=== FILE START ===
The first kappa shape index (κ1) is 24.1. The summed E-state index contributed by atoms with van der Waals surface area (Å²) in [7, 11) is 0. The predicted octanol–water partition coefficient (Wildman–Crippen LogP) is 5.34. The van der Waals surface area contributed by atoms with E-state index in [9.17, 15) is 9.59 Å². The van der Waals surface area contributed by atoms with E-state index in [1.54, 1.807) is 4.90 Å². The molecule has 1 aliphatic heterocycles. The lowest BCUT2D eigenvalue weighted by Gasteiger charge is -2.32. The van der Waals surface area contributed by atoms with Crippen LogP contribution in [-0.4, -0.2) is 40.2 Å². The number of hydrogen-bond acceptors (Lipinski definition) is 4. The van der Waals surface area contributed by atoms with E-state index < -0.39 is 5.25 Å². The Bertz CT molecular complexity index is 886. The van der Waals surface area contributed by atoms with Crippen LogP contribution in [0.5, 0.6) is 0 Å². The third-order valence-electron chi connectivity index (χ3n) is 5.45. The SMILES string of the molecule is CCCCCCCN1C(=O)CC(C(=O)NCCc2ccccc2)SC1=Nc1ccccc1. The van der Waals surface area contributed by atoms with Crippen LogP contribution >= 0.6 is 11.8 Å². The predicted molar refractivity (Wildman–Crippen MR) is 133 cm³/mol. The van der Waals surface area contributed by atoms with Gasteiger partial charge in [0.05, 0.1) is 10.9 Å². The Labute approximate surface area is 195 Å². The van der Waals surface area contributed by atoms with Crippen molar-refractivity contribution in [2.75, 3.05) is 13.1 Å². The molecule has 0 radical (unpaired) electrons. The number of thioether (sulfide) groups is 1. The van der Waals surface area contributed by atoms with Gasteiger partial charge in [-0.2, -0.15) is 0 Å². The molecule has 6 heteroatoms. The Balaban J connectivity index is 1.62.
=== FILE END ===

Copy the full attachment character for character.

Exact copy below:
The first kappa shape index (κ1) is 24.1. The summed E-state index contributed by atoms with van der Waals surface area (Å²) in [7, 11) is 0. The predicted octanol–water partition coefficient (Wildman–Crippen LogP) is 5.34. The van der Waals surface area contributed by atoms with E-state index in [9.17, 15) is 9.59 Å². The van der Waals surface area contributed by atoms with E-state index in [1.54, 1.807) is 4.90 Å². The molecule has 1 aliphatic heterocycles. The lowest BCUT2D eigenvalue weighted by Gasteiger charge is -2.32. The van der Waals surface area contributed by atoms with Crippen LogP contribution in [-0.4, -0.2) is 40.2 Å². The number of hydrogen-bond acceptors (Lipinski definition) is 4. The van der Waals surface area contributed by atoms with E-state index < -0.39 is 5.25 Å². The Bertz CT molecular complexity index is 886. The van der Waals surface area contributed by atoms with Crippen LogP contribution in [0.5, 0.6) is 0 Å². The third-order valence-electron chi connectivity index (χ3n) is 5.45. The SMILES string of the molecule is CCCCCCCN1C(=O)CC(C(=O)NCCc2ccccc2)SC1=Nc1ccccc1. The van der Waals surface area contributed by atoms with Crippen LogP contribution >= 0.6 is 11.8 Å². The predicted molar refractivity (Wildman–Crippen MR) is 133 cm³/mol. The van der Waals surface area contributed by atoms with Gasteiger partial charge in [0.05, 0.1) is 10.9 Å². The Labute approximate surface area is 195 Å². The van der Waals surface area contributed by atoms with Crippen molar-refractivity contribution in [2.75, 3.05) is 13.1 Å². The molecule has 0 radical (unpaired) electrons. The number of thioether (sulfide) groups is 1. The van der Waals surface area contributed by atoms with Gasteiger partial charge in [-0.2, -0.15) is 0 Å². The molecule has 6 heteroatoms. The Balaban J connectivity index is 1.62.